ELIZABETHTOWN - Essex County is taking steps to prepare for the potential sale or lease of its Horace Nye Nursing Home.
The county's Board of Supervisors last week gave approval to county Attorney Dan Manning to move forward with an environmental review of the facility and its grounds. Lawmakers also voted to solicit cost estimates on title work related to the nursing home.
"With respect to the prospective sale of the Horace Nye Nursing Home, whether it occurs or not, there are a couple of preliminary things that we need to have done right away so that we are prepared, and they are also good items that we should have anyway," Manning said.
Essex County Attorney Dan Manning, left, discusses the costs of an environmental review for the Horace Nye Nursing Home during a recent meeting in Elizabethtown. Personnel Committee Chairman Gerald Morrow, D-Chesterfield, listens on.
(Enterprise photo — Chris Morris)
Last year, Essex County hired the Chicago-based real estate investment firm Marcus & Millichap to list the nursing home nationally for $4.25 million. Some supervisors say the facility has become too big a drain on county coffers. It operates at an annual loss of about $3 million.
According to Manning, the first step is a "phase one" environmental evaluation of Horace Nye. That is expected to cost between $3,000 and $4,000, and the county will need to hire an outside firm to do it. Manning said the review is necessary because prospective buyers need to know if the building and the property are free of any environmental hazards like asbestos or fuel spills.
The title work is needed, Manning said, so the county has "a complete and current abstract of title to present to any buyers." The cost of that work would range from $600 to $1,200.
Manning said the title work must be prepared by a certified title examiner "so that any buyer who accepts it will feel comfortable accepting it." The work cannot be done in-house by the county.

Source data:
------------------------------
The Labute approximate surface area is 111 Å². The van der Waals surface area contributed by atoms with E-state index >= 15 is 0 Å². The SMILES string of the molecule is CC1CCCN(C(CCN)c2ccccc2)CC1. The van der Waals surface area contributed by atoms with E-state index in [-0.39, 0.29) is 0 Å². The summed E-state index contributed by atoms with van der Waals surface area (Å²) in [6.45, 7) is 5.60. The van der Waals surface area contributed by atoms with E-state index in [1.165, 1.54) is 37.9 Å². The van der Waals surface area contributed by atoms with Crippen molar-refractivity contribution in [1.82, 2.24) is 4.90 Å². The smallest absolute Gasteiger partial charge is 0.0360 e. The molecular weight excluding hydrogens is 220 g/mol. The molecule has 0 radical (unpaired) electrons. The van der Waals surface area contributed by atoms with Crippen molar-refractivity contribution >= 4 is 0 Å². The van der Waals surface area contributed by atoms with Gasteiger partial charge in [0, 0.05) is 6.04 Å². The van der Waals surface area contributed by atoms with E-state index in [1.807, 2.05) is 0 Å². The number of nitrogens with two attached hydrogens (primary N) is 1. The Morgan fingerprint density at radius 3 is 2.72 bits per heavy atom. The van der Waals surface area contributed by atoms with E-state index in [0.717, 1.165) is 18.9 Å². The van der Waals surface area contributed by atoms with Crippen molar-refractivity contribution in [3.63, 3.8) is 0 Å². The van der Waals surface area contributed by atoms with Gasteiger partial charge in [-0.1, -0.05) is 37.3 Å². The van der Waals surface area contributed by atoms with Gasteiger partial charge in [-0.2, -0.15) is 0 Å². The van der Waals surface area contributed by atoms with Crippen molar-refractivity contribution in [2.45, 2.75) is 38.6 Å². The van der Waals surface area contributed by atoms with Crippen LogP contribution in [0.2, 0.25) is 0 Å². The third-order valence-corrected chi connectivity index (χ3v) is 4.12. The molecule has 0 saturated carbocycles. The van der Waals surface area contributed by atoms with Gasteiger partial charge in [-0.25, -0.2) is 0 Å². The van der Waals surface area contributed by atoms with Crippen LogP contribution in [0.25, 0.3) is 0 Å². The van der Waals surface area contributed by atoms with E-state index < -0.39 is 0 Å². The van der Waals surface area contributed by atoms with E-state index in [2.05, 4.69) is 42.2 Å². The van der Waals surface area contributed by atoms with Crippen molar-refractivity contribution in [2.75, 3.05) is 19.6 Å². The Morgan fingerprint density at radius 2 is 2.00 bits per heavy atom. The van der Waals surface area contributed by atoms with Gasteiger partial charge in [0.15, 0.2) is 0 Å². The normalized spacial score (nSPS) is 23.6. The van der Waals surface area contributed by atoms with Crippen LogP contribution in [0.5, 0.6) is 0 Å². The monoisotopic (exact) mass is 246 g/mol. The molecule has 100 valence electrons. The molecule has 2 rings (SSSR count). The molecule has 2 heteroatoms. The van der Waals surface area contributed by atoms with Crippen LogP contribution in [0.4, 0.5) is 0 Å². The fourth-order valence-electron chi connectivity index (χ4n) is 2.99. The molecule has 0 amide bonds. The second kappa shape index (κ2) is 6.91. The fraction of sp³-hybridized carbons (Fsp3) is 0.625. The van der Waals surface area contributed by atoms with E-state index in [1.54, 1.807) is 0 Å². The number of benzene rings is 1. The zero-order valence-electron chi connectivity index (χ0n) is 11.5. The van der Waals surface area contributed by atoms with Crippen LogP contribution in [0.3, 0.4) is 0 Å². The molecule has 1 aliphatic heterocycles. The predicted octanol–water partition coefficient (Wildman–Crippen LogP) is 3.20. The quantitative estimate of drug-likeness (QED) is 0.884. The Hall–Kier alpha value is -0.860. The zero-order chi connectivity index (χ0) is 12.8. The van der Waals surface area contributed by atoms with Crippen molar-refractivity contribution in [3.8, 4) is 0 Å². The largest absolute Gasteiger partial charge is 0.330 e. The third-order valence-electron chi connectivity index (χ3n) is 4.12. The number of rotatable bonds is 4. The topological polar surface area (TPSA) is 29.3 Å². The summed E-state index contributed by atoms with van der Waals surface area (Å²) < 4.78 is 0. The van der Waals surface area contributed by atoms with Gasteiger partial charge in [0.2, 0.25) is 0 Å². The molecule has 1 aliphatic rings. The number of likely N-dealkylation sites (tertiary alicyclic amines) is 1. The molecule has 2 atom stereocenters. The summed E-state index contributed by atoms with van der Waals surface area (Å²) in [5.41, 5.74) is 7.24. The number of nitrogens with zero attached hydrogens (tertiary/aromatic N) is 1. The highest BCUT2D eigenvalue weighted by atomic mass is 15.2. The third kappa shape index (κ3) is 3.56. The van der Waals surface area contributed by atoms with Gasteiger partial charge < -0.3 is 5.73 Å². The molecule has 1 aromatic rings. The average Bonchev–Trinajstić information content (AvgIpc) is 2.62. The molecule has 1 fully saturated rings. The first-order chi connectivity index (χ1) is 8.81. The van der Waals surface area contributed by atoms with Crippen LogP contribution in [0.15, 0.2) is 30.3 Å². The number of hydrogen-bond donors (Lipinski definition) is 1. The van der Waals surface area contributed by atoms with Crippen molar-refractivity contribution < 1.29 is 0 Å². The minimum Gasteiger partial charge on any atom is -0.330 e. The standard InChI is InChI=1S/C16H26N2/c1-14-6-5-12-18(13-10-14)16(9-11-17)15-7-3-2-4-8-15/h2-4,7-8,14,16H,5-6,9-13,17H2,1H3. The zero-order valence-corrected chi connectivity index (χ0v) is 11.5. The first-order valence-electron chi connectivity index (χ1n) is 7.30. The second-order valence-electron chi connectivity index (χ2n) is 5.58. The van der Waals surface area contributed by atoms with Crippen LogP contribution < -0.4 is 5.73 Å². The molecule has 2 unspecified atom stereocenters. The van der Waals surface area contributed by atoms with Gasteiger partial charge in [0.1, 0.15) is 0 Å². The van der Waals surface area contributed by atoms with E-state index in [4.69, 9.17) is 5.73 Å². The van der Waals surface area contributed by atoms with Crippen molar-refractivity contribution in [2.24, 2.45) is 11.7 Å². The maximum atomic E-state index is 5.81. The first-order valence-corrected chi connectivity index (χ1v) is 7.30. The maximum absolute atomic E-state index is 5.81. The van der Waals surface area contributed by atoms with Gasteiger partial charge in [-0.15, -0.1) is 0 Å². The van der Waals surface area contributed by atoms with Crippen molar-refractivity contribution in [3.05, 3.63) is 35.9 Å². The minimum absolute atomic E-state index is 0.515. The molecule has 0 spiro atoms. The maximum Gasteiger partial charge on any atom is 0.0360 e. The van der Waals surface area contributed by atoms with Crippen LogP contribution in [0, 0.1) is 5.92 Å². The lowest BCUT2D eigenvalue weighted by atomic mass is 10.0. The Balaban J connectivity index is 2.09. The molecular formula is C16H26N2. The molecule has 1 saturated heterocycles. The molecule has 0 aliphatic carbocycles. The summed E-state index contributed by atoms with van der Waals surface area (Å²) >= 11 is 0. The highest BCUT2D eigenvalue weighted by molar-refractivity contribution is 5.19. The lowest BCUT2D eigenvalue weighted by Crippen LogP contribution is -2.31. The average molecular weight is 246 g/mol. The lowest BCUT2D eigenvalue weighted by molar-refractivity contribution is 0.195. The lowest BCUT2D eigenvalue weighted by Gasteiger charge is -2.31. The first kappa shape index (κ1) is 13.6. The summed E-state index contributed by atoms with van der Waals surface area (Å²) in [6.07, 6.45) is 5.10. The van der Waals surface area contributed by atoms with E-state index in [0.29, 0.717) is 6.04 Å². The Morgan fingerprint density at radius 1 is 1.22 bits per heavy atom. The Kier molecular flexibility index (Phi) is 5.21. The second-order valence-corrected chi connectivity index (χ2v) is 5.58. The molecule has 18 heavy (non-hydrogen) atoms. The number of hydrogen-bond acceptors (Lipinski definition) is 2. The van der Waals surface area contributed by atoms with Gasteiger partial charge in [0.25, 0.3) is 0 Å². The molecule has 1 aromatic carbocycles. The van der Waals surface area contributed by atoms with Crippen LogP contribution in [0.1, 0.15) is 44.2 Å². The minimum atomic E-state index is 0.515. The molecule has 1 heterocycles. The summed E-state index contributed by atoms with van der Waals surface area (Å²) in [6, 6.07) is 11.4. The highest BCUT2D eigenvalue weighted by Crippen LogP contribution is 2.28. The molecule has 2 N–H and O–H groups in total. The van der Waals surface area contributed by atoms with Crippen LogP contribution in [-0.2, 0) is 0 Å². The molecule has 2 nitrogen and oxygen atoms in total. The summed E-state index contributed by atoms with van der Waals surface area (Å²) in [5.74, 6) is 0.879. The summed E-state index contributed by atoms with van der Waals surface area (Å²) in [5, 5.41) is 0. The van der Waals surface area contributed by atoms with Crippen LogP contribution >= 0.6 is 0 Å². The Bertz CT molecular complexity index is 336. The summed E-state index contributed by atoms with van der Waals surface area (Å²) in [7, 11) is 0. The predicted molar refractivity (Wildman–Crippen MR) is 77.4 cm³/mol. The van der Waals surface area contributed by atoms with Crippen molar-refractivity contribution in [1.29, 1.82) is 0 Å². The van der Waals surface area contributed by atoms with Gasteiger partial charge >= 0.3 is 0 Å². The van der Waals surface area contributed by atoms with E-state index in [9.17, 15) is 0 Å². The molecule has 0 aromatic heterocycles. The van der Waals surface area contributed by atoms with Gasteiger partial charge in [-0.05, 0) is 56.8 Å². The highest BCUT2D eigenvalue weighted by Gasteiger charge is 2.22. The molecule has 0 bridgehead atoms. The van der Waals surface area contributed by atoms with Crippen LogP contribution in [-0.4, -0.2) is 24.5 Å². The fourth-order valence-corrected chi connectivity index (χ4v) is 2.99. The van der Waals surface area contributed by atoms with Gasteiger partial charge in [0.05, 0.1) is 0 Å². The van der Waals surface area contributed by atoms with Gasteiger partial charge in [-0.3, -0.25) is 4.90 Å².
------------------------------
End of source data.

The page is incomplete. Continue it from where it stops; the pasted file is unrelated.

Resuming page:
Debate over the nursing home's future has raged for years. Board Chairman Randy Douglas, D-Jay, said he thinks taxpayers will see the issue resolved this year.
"We'll have some sort of firm decision in the next six months," he told the Enterprise.
Douglas said he thinks a buyer will come forward and that if the county gets the $4.25 million it's looking for, the board will vote to sell Horace Nye. The board hasn't had enough support in the past, but with four new members sworn in earlier this month, that could change.
"It's not something that pleases me to do," Douglas said of selling the home. "But we can't afford not to at this point.
"If a buyer doesn't come forward, maybe a lease would be better. If not that, then what do we need to change to make it better? But I'm hoping a sale will happen."
Douglas said Manning and county Manager Dan Palmer have discussed the listing with Marcus & Millichap and there are a couple of parties interested in the nursing home.
Marcus & Millichap will get a 3.25 percent commission from the listing price, regardless of whether supervisors opt to actually sell the nursing home. If the home sells for $4.25 million, that means $138,000 for Marcus & Millichap.
In December, lawmakers set terms and conditions for a potential sale of the nursing home. Chief among those requirements are that current residents be allowed to stay indefinitely and that unionized nursing home workers be offered jobs.
Contact Chris Morris at 518-891-2600 ext. 26 or email@example.com.